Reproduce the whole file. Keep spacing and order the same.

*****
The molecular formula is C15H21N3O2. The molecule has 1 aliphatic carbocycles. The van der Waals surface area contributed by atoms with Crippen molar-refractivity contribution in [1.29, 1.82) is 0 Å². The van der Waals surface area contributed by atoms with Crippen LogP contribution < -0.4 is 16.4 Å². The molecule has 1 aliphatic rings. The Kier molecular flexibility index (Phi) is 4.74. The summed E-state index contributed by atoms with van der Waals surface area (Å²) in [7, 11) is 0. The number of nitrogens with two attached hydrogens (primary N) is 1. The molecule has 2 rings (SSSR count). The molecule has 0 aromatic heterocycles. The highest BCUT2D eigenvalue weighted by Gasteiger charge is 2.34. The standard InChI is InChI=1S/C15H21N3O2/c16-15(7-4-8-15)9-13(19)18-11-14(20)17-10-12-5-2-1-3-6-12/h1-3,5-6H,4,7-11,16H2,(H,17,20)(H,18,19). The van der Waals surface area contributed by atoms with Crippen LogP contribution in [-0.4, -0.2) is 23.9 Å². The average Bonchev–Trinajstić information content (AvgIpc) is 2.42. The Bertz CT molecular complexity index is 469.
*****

The molecular formula is C15H21N3O2. The molecule has 1 aliphatic carbocycles. The van der Waals surface area contributed by atoms with Crippen molar-refractivity contribution in [1.29, 1.82) is 0 Å². The van der Waals surface area contributed by atoms with Crippen LogP contribution < -0.4 is 16.4 Å². The molecule has 1 aliphatic rings. The Kier molecular flexibility index (Phi) is 4.74. The summed E-state index contributed by atoms with van der Waals surface area (Å²) in [7, 11) is 0. The number of nitrogens with two attached hydrogens (primary N) is 1. The molecule has 2 rings (SSSR count). The molecule has 0 aromatic heterocycles. The highest BCUT2D eigenvalue weighted by Gasteiger charge is 2.34. The standard InChI is InChI=1S/C15H21N3O2/c16-15(7-4-8-15)9-13(19)18-11-14(20)17-10-12-5-2-1-3-6-12/h1-3,5-6H,4,7-11,16H2,(H,17,20)(H,18,19). The van der Waals surface area contributed by atoms with Crippen LogP contribution in [-0.4, -0.2) is 23.9 Å². The average Bonchev–Trinajstić information content (AvgIpc) is 2.42. The Bertz CT molecular complexity index is 469.